Articles about places, buildings or events from the Georgian era in Britain.  This includes most of the 18th century and the early 19th century.

Visit the Tower of London

Tower of London

The Tower of London has been sitting on the north bank of the Thames, watching the tides of a great city ebb and flow, for around a thousand years.  The city has grown up around it and it is part of it; it is impossible to imagine London without the Tower.  Think of all that

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The Vampire of Dent (and other stories)

Dent, Cumbria

You’ll find the small village of Dent, sometimes known locally as Dent Town, on the western edge of the Yorkshire Dales.  This was once part of Yorkshire’s West Riding but is now inside the county of Cumbria.  The narrow roads through achingly beautiful Dentdale seem never-ending; it’s almost a relief to arrive amongst Dent’s old

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Ironbridge – cradle of industrialisation?

Ironbridge, Shropshire

You should visit Ironbridge.  Advertised as ‘the birthplace of the industrial revolution’ (not technically true), there’s heaps to see – but it’s also very pleasant to simply wander round the attractive town, take in the atmosphere, indulge in a modest amount of retail therapy and have a tasty pork pie from one of the shops

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The Empire on which the sun never set

Fleet at Spithead in 1897

Britain, the global superpower On 22 June 1897, Queen Victoria returned from her Diamond Jubilee parade in London having had a wonderful day.  Loyal crowds lined the streets to see their monarch, a tiny plump old lady clad in black, pass from Buckingham Palace, through Trafalgar Square, The Strand, Fleet Street and up Ludgate Hill to

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How Britain got the vote

Reform Bill! King William IV

How we got to exercise our franchise People can be hopelessly optimistic, but are perhaps increasingly fairly cynical, about Parliament and politicians.  However, things could be a lot worse – and of course there’s nothing new about incompetent, or even dodgy, politicians.  In 18th and early 19th century Britain, Parliament was particularly corrupt and unrepresentative.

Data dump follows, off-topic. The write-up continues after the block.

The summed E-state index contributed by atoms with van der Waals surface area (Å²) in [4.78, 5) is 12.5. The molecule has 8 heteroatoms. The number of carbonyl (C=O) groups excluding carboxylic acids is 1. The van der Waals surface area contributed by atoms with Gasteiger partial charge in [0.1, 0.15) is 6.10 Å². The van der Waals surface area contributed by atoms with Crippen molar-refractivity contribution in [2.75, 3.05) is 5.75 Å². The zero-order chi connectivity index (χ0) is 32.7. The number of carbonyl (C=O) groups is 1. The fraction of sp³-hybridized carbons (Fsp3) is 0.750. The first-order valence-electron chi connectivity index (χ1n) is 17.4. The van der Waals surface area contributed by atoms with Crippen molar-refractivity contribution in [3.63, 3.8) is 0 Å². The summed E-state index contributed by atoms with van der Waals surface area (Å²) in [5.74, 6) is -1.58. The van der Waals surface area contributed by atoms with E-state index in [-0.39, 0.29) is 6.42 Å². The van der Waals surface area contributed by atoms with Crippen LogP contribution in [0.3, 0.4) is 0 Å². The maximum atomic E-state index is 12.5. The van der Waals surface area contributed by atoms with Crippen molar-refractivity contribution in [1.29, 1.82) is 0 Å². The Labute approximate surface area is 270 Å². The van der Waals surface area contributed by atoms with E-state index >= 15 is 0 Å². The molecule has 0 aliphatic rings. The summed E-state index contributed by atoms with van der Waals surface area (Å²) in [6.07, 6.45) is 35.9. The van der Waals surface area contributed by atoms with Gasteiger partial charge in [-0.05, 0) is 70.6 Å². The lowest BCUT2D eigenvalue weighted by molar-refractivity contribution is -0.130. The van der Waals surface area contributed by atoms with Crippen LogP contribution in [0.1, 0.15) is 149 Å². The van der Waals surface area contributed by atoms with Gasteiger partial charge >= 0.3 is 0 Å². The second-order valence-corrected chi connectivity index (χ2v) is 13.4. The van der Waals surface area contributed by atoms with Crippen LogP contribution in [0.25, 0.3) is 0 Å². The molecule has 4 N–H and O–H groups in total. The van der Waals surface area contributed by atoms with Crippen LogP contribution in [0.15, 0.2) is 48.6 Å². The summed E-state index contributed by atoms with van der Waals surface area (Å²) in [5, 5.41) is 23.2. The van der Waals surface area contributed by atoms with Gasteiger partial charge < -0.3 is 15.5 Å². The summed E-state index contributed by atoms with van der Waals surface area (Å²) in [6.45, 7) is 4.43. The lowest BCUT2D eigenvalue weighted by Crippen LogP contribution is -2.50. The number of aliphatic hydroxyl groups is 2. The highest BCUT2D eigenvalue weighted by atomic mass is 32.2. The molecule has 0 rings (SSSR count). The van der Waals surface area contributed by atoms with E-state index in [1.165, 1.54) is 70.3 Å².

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Revolting Britain

Peterloo Massacre

Change makes people restless The radical thinkers of the 18th century offered tantalising visions of a more just society.  Their ideas greatly influenced the French and American revolutions, which produced two of the world’s great republican democracies.  In Britain, the loss of the American colonies was largely accepted with a sense of detached interest, and

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“The greatest happiness of the greatest number”

Declaration of Independence by John Trumbull

Britain wakes up to reason Exploring new lands, making new scientific discoveries, questioning long-held religious doctrines – even getting rid of the odd king or two – all of these things were part of Britain’s story between the 16th and 19th centuries.  Creative energy, though, was certainly not unique to Britain; there was so much

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Britain’s industrial revolution

Coalbrookdale by Night, painting by P J de Loutherbourg.

The invention of modern cities and the start of consumerism Britain was the world’s first industrial nation.  During the 18th and 19th centuries, a complex series of interdependent factors spontaneously combined over a similar timeframe, which progressively and profoundly altered society, and the environment. They set in motion the Britain of the future: no longer

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Why they don’t play cricket (much) in the USA

The skirmish at Concord Bridge, Massachusetts

Britain helps create several of the world’s great nations Whilst Britain was busy building its global power in the 18th century, it very carelessly managed to lose 13 British colonies on the east coast of mainland North America.  The colonies were pretty much self-governing, with white populations of mostly independent-minded farmers that were overwhelmingly British

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British expansion

Battle of Trafalgar

Britain reaches out… Of course, every country is the product of its past.  The reminders of Britain’s past – memorials, buildings, institutions, even entire countries – are all around, yet their history is not always recognised; and some of that might make some people feel a little uncomfortable if viewed out of context, and judged

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The George Inn at Borough

I wonder how many pints of ale have been supped here?  Let me see: if just twenty people drank a modest 4 pints every night, that would be, er, 29,200 pints a year – 2,920,000 for every century.  But the revenue generated by that amount of beer would not be enough to make the place

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